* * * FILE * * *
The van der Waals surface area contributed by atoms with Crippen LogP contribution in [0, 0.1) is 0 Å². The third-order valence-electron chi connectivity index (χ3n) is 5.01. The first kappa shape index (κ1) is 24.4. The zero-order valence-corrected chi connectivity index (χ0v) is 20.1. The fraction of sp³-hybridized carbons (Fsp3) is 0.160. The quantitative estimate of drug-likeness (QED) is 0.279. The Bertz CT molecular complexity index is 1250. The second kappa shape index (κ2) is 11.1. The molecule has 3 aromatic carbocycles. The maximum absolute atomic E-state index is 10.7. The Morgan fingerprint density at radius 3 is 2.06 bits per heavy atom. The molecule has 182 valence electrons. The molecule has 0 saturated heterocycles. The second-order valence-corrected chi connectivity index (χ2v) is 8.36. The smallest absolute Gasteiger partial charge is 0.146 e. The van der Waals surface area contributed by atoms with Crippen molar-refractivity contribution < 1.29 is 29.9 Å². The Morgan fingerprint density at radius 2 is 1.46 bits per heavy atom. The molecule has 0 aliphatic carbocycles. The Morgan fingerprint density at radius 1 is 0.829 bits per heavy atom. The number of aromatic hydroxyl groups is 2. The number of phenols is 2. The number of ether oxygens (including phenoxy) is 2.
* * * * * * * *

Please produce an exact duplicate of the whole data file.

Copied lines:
The van der Waals surface area contributed by atoms with Crippen LogP contribution in [0, 0.1) is 0 Å². The third-order valence-electron chi connectivity index (χ3n) is 5.01. The first kappa shape index (κ1) is 24.4. The zero-order valence-corrected chi connectivity index (χ0v) is 20.1. The fraction of sp³-hybridized carbons (Fsp3) is 0.160. The quantitative estimate of drug-likeness (QED) is 0.279. The Bertz CT molecular complexity index is 1250. The second kappa shape index (κ2) is 11.1. The molecule has 3 aromatic carbocycles. The maximum absolute atomic E-state index is 10.7. The Morgan fingerprint density at radius 3 is 2.06 bits per heavy atom. The molecule has 182 valence electrons. The molecule has 0 saturated heterocycles. The second-order valence-corrected chi connectivity index (χ2v) is 8.36. The smallest absolute Gasteiger partial charge is 0.146 e. The van der Waals surface area contributed by atoms with Crippen molar-refractivity contribution < 1.29 is 29.9 Å². The Morgan fingerprint density at radius 2 is 1.46 bits per heavy atom. The molecule has 0 aliphatic carbocycles. The Morgan fingerprint density at radius 1 is 0.829 bits per heavy atom. The number of aromatic hydroxyl groups is 2. The number of phenols is 2. The number of ether oxygens (including phenoxy) is 2.